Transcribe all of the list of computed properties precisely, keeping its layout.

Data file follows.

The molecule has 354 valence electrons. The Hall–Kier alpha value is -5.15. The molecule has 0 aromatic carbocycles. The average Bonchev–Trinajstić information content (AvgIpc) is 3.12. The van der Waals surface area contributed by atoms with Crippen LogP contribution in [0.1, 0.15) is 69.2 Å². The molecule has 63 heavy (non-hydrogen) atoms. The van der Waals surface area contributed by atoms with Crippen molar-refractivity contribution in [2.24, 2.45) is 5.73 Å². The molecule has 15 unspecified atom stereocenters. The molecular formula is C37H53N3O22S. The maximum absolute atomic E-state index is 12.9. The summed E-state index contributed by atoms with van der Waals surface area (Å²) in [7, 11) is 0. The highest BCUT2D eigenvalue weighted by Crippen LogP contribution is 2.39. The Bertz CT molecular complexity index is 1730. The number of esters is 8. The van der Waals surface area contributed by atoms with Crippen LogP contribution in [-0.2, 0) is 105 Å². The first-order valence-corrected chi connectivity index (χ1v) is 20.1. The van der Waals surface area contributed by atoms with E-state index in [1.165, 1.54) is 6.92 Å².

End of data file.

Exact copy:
The molecule has 354 valence electrons. The Hall–Kier alpha value is -5.15. The molecule has 0 aromatic carbocycles. The average Bonchev–Trinajstić information content (AvgIpc) is 3.12. The van der Waals surface area contributed by atoms with Crippen LogP contribution in [0.1, 0.15) is 69.2 Å². The molecule has 63 heavy (non-hydrogen) atoms. The van der Waals surface area contributed by atoms with Crippen molar-refractivity contribution in [2.24, 2.45) is 5.73 Å². The molecule has 15 unspecified atom stereocenters. The molecular formula is C37H53N3O22S. The maximum absolute atomic E-state index is 12.9. The summed E-state index contributed by atoms with van der Waals surface area (Å²) in [7, 11) is 0. The highest BCUT2D eigenvalue weighted by Crippen LogP contribution is 2.39. The Bertz CT molecular complexity index is 1730. The number of esters is 8. The van der Waals surface area contributed by atoms with Crippen LogP contribution in [-0.2, 0) is 105 Å². The first-order valence-corrected chi connectivity index (χ1v) is 20.1. The van der Waals surface area contributed by atoms with E-state index in [1.165, 1.54) is 6.92 Å².